Sunday, July 13, 2008

Greetings from Sunny Warsaw

While perhaps the title of this post seems like a joke to some, and it happens to be raining during the evening as I write this, Warsaw was indeed quite sunny all day today. In fact, it was almost Los Angeles hot here today.

I spent the day with Marcin, Adam and Olga tooling around Warsaw. The Warsaw Uprising Museum seems twice as large as it was when I last visited two years ago. The most interesting part of the museum is finding out about the people and their feats, but there is also military hardware to peruse (including a Liberator bomber hanging from the ceiling of a newer section). A recent purchase of letters with stamps minted during the rising itself was an especially interesting new curatorial find. During the uprising, a post office and newspaper was set up specifically to spread news during the fighting. It is an amazing testament to the drive for self-determination amongst Varsovians during that period.

We also went to a cemetery where soldiers, prominent citizens, and people who were persecuted by the Soviets in Siberia are buried, which was very interesting in its juxtapositions, such as being the home of both the Communist General Secretary Gomulka and a spy who turned over Warsaw Pact documents to the CIA named Kaminski. Many units of Armia Krajowa soldiers are buried there, as well as units from the 1920 Polish-Soviet war, and the January Uprising of 1863.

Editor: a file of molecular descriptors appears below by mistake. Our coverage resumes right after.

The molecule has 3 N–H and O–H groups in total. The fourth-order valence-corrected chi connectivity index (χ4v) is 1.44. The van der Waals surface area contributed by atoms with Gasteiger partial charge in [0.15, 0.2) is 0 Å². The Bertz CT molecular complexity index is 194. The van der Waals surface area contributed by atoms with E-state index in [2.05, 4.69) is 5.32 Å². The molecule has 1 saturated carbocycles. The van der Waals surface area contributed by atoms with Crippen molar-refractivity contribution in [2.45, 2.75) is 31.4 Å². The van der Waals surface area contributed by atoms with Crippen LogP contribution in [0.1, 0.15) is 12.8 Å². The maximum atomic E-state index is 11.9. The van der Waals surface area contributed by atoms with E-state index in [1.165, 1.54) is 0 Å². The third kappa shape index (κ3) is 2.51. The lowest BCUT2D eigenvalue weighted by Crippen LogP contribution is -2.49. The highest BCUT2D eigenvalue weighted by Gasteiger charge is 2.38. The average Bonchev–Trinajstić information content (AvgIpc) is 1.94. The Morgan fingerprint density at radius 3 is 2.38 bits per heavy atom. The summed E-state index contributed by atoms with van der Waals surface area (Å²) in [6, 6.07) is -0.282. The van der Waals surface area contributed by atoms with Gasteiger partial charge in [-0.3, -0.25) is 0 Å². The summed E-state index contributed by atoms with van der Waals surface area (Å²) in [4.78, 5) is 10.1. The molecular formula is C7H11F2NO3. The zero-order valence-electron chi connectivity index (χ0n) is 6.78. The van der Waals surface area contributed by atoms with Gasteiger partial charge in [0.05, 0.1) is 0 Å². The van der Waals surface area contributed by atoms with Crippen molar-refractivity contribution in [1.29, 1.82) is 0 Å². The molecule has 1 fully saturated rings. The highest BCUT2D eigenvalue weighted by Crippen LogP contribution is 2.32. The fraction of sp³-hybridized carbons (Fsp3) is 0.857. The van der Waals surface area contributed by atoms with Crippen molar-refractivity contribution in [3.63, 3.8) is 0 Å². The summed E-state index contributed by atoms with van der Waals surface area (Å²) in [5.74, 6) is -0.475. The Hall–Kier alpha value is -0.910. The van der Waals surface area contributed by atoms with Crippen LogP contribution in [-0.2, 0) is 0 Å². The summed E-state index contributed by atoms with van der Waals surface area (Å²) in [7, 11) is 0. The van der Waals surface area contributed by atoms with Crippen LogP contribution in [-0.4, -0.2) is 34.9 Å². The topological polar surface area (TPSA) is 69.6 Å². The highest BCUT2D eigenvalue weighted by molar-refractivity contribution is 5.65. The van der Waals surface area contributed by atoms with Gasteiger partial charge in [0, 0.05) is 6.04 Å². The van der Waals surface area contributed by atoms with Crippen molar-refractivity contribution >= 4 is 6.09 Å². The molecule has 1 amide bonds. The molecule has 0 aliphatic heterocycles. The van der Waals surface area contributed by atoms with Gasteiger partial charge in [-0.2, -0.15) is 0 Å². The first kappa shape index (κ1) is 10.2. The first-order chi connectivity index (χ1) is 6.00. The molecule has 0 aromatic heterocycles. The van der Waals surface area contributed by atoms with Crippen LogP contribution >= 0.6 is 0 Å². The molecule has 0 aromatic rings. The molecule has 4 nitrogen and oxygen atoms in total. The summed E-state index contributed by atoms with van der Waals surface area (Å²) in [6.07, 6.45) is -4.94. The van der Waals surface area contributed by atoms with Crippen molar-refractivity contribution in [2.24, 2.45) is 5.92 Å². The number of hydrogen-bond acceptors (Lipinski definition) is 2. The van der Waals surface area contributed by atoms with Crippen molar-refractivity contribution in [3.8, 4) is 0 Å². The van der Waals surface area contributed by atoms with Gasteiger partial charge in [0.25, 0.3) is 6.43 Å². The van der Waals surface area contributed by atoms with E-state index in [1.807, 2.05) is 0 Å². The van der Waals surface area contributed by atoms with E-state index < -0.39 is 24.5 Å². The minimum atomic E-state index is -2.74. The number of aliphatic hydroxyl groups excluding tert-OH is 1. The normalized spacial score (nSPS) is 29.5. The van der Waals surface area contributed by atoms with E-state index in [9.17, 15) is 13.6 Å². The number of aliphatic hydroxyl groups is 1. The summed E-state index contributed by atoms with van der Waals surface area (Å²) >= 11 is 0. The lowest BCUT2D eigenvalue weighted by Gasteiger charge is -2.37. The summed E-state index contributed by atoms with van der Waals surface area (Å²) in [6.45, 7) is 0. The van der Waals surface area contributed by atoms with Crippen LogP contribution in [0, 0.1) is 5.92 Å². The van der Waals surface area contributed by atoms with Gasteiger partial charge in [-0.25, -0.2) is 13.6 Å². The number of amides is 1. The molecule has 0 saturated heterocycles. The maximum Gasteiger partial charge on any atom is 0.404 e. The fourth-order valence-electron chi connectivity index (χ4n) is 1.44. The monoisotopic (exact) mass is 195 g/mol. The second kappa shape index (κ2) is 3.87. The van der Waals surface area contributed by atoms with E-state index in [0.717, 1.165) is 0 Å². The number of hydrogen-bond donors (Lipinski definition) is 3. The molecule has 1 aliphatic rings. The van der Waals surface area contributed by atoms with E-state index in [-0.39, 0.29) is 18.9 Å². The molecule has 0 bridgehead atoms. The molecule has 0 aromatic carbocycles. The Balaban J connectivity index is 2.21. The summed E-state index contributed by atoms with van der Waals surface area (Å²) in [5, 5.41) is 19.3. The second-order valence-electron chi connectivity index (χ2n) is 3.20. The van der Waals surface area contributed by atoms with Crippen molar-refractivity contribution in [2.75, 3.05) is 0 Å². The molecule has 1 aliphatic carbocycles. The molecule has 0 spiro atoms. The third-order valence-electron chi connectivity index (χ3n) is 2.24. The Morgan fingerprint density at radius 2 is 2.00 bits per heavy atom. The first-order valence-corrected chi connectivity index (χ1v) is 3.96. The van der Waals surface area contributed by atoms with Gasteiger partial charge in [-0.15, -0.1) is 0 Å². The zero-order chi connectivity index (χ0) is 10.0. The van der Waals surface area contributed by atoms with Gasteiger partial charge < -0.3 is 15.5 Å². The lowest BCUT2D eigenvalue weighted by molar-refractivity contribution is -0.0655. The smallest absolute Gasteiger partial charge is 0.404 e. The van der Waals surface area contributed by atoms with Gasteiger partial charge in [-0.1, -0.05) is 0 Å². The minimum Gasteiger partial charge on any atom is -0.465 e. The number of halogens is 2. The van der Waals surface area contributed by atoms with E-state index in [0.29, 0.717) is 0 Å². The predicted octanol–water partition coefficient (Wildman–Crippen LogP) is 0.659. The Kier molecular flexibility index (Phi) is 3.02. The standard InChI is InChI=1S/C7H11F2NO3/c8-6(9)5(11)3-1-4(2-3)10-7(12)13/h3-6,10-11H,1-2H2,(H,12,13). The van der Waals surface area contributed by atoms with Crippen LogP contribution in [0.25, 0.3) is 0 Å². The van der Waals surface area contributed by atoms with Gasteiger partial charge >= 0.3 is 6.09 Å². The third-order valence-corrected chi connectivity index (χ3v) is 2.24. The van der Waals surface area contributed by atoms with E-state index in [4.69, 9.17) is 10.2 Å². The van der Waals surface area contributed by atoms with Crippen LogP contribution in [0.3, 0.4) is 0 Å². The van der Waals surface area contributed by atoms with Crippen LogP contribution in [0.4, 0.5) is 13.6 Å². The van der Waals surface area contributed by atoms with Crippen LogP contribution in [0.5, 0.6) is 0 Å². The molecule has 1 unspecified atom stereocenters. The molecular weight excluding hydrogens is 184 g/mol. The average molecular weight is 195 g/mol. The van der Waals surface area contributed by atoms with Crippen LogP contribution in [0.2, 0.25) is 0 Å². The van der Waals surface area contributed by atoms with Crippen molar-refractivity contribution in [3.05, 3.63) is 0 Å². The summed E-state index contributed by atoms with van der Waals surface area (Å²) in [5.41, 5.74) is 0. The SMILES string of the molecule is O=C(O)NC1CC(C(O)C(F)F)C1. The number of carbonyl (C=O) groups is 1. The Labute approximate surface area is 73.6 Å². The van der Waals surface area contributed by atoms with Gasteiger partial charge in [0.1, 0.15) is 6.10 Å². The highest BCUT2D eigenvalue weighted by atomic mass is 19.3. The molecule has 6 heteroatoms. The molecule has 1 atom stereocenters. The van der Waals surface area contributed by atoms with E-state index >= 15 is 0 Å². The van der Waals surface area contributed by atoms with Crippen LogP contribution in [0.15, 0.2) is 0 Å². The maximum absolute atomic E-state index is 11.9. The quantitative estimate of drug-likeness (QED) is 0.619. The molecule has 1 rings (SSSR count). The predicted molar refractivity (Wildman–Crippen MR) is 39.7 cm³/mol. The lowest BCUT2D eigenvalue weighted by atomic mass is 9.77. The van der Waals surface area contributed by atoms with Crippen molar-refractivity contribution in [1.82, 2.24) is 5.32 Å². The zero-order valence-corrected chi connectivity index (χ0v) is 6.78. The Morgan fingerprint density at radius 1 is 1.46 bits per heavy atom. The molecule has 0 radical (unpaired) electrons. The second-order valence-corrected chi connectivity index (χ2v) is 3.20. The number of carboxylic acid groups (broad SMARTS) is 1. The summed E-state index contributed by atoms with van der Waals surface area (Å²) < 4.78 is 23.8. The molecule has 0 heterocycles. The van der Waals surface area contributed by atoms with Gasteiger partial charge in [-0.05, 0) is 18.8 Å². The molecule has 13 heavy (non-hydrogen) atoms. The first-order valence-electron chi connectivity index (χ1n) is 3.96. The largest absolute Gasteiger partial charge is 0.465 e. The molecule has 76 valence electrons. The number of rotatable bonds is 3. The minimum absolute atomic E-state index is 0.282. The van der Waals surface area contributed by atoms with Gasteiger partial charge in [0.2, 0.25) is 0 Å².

Beside them may lie victims of Soviet deportations to Siberia (those who returned to die at home, that is), as well as loyal Communists and pro-Soviet military units. Quite a lot of history is reflected in the graves in that cemetery.

Finally we went to the Praga district, pretty much the only place in Warsaw where there are pre-WWII buildings. The highlight, for me, was a disused Vodka factory that is slowly being converted into a mall for boutique shops and a cinema. Fortunately, for now, it is still mostly disused and therefore still interesting to look at.

Many of the oldest residential buildings in the district are very run-down, victims of a deliberate Soviet policy of moving the very poor into this district, and running out artists and intellectuals. Artists have begun to return, which is a good sign, but so have yuppies and now there are plenty of restaurants and boutiques in Praga that neither the desperate poor, working class, nor artists can afford to go to. Poland's economic modernization is still emergent, and the government is struggling to adapt a German model of quality social services but with a robust private sector. It is a work in progress.

(Note: I will update this post with photos when I get a chance to upload them. The connection in this hotel is very slow.)